Update: It looks like the top result has been changed now.
Google announced a big algorithm change called the Webspam update. It’s in the process of rolling out, and is designed to penalize sites engaging in black hat SEO – activities that are direct violations of Google’s quality guidelines. In theory, it sounds like a good idea, but users are already complaining about the negative effects the update seems to have had on results.
We looked at some weird things going on with Google’s results page for the query “viagra”. For one, viagra.com is not ranking at the top. This would be the obvious, most relevant choice. Most search engines agree, based on their rankings. Now, it’s nowhere to be found on the first results page for the query in Google. There are other weird results showing up as well.
The lack of viagra.com might be explained as an issue having to do with exact match domains. People have already been talking about this in forums, and in the comments of Google’s blog post. The update, according to various webmasters, appears to have hit a fair amount of exact match domains. For example, viagra.com for the query “viagra”.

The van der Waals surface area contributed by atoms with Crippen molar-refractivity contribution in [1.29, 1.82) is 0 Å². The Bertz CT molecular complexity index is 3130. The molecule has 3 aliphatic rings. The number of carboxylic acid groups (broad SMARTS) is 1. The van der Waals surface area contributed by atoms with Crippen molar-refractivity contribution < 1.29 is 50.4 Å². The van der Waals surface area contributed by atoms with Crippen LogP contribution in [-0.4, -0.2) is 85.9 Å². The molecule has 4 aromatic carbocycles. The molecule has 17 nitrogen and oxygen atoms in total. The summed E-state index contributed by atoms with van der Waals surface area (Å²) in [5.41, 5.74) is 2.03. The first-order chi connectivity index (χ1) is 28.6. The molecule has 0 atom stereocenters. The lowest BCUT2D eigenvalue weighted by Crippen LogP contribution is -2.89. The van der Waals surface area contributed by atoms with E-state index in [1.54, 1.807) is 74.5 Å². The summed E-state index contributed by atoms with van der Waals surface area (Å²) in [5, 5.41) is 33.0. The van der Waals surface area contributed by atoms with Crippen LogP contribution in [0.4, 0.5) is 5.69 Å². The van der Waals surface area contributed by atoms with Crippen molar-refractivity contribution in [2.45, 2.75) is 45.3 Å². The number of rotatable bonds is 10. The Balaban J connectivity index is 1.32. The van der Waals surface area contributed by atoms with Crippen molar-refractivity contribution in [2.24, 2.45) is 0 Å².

Of course, not every exact match domain for every query is missing. For example, if you search “webpronews,” you’re still going to get WebProNews.com. But perhaps there is a subset of queries that tend to have more spam targeting that were hit in this manner, and even in a case like Viagra, in which the exact match actually is the most relevant result, the algorithm is not picking up on that.
We’ve seen a few people point out Google’s SERP for “make money online”. I don’t know that makemoneyonline.com was the top result for this before anyway. It certainly should not be:
But, the top (organic) result now, is makemoneyforbeginners.blogspot.com. As Google tells us from its own snippet, “No posts. No posts.”
I don’t personally believe that the fact that it’s on Blogger (Google-owned) is much of a factor here, but it’s probably worth pointing out, given that Google is often accused of favoring its own content in search results.
Here’s what that page looks like:
Hardly the “quality content” Google is demanding of webmasters these days.
To be fair, Bing’s ranking this result too, for some reason. It’s not number one on Bing, but it’s number 3. Why is it there at all? It could be related to that whole Bing using Google results thing Google called Bing out on last year. It’s the same on Yahoo, which of course uses Bing on the back-end.